Enhancing live performances
Mixing your live guitar sound and a synthesizer sound generated via the G2M™ and your sound module or software synth provides a new dimension to your playing. Add to searing lead lines with a detuned synth lead, add rich harmonies using a transposed patch, get a huge wall of sound using bass sounds an octave down to follow your lead playing or rhythm picking. Once your guitar signal is translated into the MIDI domain, there's no limit to the layering of sounds you can achieve.
Tricky-to-play fast guitar parts such as solos can be recorded into your sequencer at a slow speed so accuracy can be achieved in the performance. Any mistakes in the recorded MIDI can be edited out in the sequencer and the result can then be played back at the required speed by changing the sequencer tempo. And because it's MIDI you don't get any of the transposition artifacts you would get if you tried to do the same with the original audio!
Notating your music
The G2M™ is a great input device when used togther with music notation software such as GuitarPro and Sibelius and most Digital Audio Workstation (DAW) software such as SONAR, Logic and Cubase. No longer do you have to think about how you will score your guitar part, you can simply connect via your G2M and play.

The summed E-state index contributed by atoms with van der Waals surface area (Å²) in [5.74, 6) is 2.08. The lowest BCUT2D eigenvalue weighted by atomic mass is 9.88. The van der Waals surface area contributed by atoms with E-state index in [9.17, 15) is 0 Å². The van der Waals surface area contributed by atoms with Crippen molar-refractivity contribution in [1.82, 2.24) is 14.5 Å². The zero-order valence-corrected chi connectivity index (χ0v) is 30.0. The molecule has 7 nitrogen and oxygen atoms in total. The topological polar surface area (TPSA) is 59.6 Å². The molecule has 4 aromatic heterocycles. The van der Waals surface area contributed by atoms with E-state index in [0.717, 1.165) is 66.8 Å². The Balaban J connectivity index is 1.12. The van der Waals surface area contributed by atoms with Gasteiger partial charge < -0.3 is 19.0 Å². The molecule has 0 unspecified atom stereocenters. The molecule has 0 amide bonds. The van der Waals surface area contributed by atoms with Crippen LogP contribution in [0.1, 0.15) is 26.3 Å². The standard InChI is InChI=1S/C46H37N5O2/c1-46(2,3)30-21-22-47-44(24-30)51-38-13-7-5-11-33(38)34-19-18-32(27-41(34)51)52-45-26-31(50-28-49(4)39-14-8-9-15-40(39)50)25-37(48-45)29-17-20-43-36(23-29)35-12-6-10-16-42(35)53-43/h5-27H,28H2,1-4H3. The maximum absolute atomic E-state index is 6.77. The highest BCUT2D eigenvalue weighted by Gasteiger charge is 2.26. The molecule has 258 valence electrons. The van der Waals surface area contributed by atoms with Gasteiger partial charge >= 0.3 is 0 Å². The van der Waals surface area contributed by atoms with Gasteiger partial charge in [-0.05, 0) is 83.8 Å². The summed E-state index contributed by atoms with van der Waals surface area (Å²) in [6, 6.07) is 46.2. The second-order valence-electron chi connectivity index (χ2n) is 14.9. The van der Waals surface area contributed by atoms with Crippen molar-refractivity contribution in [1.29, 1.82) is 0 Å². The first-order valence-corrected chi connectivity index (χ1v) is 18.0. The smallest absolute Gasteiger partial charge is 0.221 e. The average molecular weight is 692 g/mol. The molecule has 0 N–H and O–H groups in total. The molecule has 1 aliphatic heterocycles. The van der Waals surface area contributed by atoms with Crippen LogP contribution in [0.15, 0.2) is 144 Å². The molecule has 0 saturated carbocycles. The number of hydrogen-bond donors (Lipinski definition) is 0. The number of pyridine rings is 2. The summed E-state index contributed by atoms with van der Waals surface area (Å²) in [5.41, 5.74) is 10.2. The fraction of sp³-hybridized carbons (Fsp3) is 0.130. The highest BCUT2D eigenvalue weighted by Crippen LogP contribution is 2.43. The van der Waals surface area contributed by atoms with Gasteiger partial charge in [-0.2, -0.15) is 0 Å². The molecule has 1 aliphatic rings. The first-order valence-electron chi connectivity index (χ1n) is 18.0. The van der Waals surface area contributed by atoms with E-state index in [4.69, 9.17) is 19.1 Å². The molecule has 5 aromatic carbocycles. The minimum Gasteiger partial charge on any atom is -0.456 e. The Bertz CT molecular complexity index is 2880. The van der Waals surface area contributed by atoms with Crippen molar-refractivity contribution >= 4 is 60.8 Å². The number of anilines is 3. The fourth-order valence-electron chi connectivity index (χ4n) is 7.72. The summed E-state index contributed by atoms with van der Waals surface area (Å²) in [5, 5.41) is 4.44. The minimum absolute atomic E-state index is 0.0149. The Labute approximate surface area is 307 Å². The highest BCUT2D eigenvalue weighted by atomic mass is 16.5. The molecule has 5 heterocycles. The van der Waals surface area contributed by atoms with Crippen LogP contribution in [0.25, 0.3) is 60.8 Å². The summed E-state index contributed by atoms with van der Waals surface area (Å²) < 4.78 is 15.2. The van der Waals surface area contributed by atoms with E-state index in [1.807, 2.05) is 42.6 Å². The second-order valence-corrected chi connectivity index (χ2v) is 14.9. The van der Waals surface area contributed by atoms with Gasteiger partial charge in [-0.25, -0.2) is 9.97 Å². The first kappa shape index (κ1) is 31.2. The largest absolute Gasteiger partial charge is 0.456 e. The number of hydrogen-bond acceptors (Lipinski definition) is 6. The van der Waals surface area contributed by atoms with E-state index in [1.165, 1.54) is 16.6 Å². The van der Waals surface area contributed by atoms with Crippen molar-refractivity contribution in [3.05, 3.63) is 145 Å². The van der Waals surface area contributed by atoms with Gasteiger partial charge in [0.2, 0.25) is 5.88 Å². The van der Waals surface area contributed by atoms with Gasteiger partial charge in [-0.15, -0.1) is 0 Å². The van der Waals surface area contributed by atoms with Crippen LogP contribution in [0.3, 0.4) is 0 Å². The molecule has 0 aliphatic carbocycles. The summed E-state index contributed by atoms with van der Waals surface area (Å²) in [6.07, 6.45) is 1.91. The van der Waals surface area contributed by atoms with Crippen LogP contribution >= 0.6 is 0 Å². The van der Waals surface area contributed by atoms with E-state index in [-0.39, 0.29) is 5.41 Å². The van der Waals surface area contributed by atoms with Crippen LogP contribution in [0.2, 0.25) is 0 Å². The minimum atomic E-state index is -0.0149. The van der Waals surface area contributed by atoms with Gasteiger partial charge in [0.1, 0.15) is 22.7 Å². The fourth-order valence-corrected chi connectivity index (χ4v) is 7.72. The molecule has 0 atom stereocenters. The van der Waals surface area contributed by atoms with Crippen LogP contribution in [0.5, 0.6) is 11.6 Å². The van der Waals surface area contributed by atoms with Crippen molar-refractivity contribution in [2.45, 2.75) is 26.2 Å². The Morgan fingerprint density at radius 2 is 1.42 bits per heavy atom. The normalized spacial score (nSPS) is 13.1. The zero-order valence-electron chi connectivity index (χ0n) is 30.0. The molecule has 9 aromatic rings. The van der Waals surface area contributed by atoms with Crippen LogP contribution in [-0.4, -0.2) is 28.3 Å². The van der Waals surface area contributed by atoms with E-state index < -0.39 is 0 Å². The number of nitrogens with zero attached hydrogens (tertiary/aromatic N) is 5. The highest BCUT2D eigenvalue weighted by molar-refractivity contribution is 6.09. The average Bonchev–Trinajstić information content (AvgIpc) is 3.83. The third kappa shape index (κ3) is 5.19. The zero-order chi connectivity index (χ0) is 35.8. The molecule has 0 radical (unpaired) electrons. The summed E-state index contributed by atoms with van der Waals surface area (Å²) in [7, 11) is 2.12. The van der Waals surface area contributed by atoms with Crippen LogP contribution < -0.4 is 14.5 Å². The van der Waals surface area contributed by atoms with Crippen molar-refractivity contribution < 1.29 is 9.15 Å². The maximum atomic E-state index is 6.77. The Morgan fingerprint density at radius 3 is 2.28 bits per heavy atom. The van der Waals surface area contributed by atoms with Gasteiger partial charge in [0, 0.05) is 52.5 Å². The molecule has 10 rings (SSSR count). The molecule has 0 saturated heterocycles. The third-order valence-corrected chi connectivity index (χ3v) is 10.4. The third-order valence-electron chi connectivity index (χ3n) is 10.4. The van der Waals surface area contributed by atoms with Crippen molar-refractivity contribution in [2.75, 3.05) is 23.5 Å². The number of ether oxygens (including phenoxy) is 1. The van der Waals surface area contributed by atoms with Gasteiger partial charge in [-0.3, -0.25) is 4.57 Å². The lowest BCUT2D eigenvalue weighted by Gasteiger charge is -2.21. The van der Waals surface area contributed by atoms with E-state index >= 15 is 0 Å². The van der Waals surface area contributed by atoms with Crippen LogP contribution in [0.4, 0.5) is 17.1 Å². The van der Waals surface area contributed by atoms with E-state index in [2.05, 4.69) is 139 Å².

Reviewed by 5 customers
Displaying reviews 1-5
This little gem is great for layering sounds behind my main guitar parts as well as making bass and pad parts. Some tweaking and midi filtering as well as latency adjustment is required but overall does what it says on the box. Clean playing technique and palm muting skills are a must! I got better results by capo-ing up the neck about two frets and using a damper on the strings to reduce sympathetic string vibration. Worked great with Reason. Had to reduce pitch wheel range to 0 to keep the wild pitch changes to a minimum. Your guitar had better be in tune!! I have one gripe!! The tuner is way too sensitive!!! Guitars are not pitch perfect instruments and this is what limits this unit in my opinion. Overall, Great idea that needs some tweaking and great value for a C-note.
The latency on this thing is pretty high. The specs listed here say 16ms to 30ms. It's more like 1 or 2 full seconds from my experience. Using a USB MidiSport interface may have something to do with it, but I haven't tried to do any tweaking to improve it. It's definitely not a live performance toy. The best use is to use it to lay down some melodies while playing around on your guitar. If you want serious midi capabilities, you're going to have to spend a few hundred bucks, not the measley $ this thing sells for. For the price, it's not bad at all. I'd recommend it.